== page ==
In this respect, the differential movement between timber frame buildings and the external masonry facades is well-researched and documented. But the different coefficient of expansion factors of different materials is less well-known.
When selecting a suitable airtight seal for this type of application, installers must consider several factors to assess if it is correct for the type of joint to be sealed, based on:
The need to accommodate movement.
Any need to allow for conduction heat loss, to maintain the thermal integrity of the abutting materials.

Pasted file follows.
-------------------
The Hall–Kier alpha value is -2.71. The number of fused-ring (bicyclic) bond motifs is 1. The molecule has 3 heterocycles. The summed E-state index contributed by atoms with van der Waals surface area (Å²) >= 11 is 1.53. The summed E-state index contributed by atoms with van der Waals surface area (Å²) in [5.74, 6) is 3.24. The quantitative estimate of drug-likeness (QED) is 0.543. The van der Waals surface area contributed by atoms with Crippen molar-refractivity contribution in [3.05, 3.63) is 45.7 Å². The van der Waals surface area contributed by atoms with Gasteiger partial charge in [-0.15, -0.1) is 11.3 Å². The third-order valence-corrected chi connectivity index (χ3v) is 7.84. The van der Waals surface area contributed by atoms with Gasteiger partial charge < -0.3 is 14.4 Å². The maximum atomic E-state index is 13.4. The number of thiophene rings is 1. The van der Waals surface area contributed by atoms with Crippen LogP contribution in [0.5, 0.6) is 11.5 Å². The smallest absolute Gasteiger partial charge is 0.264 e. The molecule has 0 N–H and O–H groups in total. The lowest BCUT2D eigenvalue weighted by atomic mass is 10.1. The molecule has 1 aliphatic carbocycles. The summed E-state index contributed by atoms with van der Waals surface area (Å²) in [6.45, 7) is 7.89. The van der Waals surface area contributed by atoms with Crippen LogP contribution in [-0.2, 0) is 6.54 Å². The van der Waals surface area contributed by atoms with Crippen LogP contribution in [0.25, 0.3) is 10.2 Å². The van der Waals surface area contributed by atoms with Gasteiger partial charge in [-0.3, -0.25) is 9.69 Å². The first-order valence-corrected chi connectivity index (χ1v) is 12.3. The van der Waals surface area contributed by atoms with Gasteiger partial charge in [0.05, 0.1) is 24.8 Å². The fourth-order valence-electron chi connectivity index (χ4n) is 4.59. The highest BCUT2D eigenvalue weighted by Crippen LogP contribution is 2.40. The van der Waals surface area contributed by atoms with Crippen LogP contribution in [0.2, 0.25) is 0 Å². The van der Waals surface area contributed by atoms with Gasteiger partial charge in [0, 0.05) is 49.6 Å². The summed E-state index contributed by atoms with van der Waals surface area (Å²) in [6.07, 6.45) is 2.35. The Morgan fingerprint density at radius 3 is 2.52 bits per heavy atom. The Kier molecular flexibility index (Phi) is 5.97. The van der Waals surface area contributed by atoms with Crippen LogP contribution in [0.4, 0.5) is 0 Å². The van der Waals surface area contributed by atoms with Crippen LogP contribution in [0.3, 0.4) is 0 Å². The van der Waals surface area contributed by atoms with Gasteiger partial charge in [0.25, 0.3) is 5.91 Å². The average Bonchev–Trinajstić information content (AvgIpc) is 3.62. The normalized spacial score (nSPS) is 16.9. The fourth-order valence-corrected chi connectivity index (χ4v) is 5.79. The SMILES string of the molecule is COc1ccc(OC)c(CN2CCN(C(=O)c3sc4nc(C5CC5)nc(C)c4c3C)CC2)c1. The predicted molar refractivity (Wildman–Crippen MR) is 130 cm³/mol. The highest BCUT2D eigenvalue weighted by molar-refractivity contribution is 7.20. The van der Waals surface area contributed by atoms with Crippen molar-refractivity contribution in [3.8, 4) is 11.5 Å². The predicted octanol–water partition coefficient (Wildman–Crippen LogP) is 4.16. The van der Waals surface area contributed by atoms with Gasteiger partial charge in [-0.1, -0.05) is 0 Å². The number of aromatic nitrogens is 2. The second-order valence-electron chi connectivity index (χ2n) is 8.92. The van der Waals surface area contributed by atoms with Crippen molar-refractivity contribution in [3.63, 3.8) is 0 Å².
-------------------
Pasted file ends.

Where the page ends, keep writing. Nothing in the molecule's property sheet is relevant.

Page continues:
The suitability of the active adhesive system for both initial application and long-term use on the substrate.
The potential for harmful emissions from the sealing materials and adhesives, and their effect on internal air quality must also be assessed.
An airtight seal therefore needs to be more than just an adhesive tape, but we have seen a bewildering range of options on the market. At first glance, they all look like they perform the same or a similar function. Whilst this is true to a certain extent, there are many performance variables meaning some products are more suited than others – in the same way as timber frame construction methods are all not identical or suitable for certain situations.
Via Future Constructor & Architect. View full article here.